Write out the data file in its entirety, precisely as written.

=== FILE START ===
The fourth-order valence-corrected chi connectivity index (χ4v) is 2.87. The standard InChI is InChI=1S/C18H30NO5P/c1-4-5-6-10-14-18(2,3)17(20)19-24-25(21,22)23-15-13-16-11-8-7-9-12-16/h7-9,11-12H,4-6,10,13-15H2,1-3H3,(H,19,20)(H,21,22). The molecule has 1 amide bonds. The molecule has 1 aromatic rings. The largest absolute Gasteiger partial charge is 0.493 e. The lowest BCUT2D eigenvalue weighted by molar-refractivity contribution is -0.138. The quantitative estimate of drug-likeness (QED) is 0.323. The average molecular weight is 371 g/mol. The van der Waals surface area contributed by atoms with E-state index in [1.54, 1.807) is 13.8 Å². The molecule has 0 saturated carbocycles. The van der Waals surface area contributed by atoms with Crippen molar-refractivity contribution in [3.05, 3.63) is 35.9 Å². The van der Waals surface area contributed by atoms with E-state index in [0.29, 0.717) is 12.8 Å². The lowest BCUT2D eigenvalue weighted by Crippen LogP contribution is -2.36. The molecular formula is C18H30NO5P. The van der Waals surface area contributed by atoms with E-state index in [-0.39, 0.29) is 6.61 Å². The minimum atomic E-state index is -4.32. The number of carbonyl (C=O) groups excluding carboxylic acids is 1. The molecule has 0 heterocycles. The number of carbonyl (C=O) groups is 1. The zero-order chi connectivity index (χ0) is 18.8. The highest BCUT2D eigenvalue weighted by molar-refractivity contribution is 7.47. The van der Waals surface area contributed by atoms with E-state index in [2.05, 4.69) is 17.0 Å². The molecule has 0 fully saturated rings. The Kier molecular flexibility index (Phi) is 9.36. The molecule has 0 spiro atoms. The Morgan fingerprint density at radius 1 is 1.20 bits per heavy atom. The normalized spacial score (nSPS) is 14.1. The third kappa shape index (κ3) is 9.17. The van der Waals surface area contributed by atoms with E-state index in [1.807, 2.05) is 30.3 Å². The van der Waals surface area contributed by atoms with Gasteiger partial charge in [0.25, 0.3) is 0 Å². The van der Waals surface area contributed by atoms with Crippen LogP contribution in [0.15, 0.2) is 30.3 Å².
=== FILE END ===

The fourth-order valence-corrected chi connectivity index (χ4v) is 2.87. The standard InChI is InChI=1S/C18H30NO5P/c1-4-5-6-10-14-18(2,3)17(20)19-24-25(21,22)23-15-13-16-11-8-7-9-12-16/h7-9,11-12H,4-6,10,13-15H2,1-3H3,(H,19,20)(H,21,22). The molecule has 1 amide bonds. The molecule has 1 aromatic rings. The largest absolute Gasteiger partial charge is 0.493 e. The lowest BCUT2D eigenvalue weighted by molar-refractivity contribution is -0.138. The quantitative estimate of drug-likeness (QED) is 0.323. The average molecular weight is 371 g/mol. The van der Waals surface area contributed by atoms with E-state index in [1.54, 1.807) is 13.8 Å². The molecule has 0 saturated carbocycles. The van der Waals surface area contributed by atoms with Crippen molar-refractivity contribution in [3.05, 3.63) is 35.9 Å². The van der Waals surface area contributed by atoms with E-state index in [0.29, 0.717) is 12.8 Å². The lowest BCUT2D eigenvalue weighted by Crippen LogP contribution is -2.36. The molecular formula is C18H30NO5P. The van der Waals surface area contributed by atoms with E-state index in [-0.39, 0.29) is 6.61 Å². The minimum atomic E-state index is -4.32. The number of carbonyl (C=O) groups excluding carboxylic acids is 1. The molecule has 0 heterocycles. The number of carbonyl (C=O) groups is 1. The zero-order chi connectivity index (χ0) is 18.8. The highest BCUT2D eigenvalue weighted by molar-refractivity contribution is 7.47. The van der Waals surface area contributed by atoms with E-state index in [2.05, 4.69) is 17.0 Å². The molecule has 0 fully saturated rings. The Kier molecular flexibility index (Phi) is 9.36. The molecule has 0 spiro atoms. The Morgan fingerprint density at radius 1 is 1.20 bits per heavy atom. The normalized spacial score (nSPS) is 14.1. The third kappa shape index (κ3) is 9.17. The van der Waals surface area contributed by atoms with E-state index in [1.807, 2.05) is 30.3 Å². The van der Waals surface area contributed by atoms with Gasteiger partial charge in [0.25, 0.3) is 0 Å². The van der Waals surface area contributed by atoms with Crippen LogP contribution in [0.15, 0.2) is 30.3 Å².